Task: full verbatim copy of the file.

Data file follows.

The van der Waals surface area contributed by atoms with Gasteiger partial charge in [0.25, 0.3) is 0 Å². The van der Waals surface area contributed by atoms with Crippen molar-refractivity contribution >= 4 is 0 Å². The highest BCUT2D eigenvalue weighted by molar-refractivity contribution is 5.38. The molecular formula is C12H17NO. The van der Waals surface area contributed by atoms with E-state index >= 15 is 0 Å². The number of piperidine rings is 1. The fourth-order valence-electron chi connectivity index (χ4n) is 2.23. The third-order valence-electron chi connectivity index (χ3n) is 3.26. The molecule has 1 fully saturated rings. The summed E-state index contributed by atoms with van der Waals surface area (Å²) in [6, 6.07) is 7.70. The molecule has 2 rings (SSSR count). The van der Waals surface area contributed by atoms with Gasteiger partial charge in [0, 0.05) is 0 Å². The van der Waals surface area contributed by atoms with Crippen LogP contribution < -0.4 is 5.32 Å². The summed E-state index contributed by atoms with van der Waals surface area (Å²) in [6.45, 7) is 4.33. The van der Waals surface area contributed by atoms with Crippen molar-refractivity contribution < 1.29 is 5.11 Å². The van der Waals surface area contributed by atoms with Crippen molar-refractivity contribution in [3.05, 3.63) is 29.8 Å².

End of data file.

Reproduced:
The van der Waals surface area contributed by atoms with Gasteiger partial charge in [0.25, 0.3) is 0 Å². The van der Waals surface area contributed by atoms with Crippen molar-refractivity contribution >= 4 is 0 Å². The highest BCUT2D eigenvalue weighted by molar-refractivity contribution is 5.38. The molecular formula is C12H17NO. The van der Waals surface area contributed by atoms with E-state index >= 15 is 0 Å². The number of piperidine rings is 1. The fourth-order valence-electron chi connectivity index (χ4n) is 2.23. The third-order valence-electron chi connectivity index (χ3n) is 3.26. The molecule has 1 fully saturated rings. The summed E-state index contributed by atoms with van der Waals surface area (Å²) in [6, 6.07) is 7.70. The molecule has 2 rings (SSSR count). The van der Waals surface area contributed by atoms with Gasteiger partial charge in [0, 0.05) is 0 Å². The van der Waals surface area contributed by atoms with Crippen LogP contribution < -0.4 is 5.32 Å². The summed E-state index contributed by atoms with van der Waals surface area (Å²) in [6.45, 7) is 4.33. The van der Waals surface area contributed by atoms with Crippen molar-refractivity contribution < 1.29 is 5.11 Å². The van der Waals surface area contributed by atoms with Crippen molar-refractivity contribution in [3.05, 3.63) is 29.8 Å².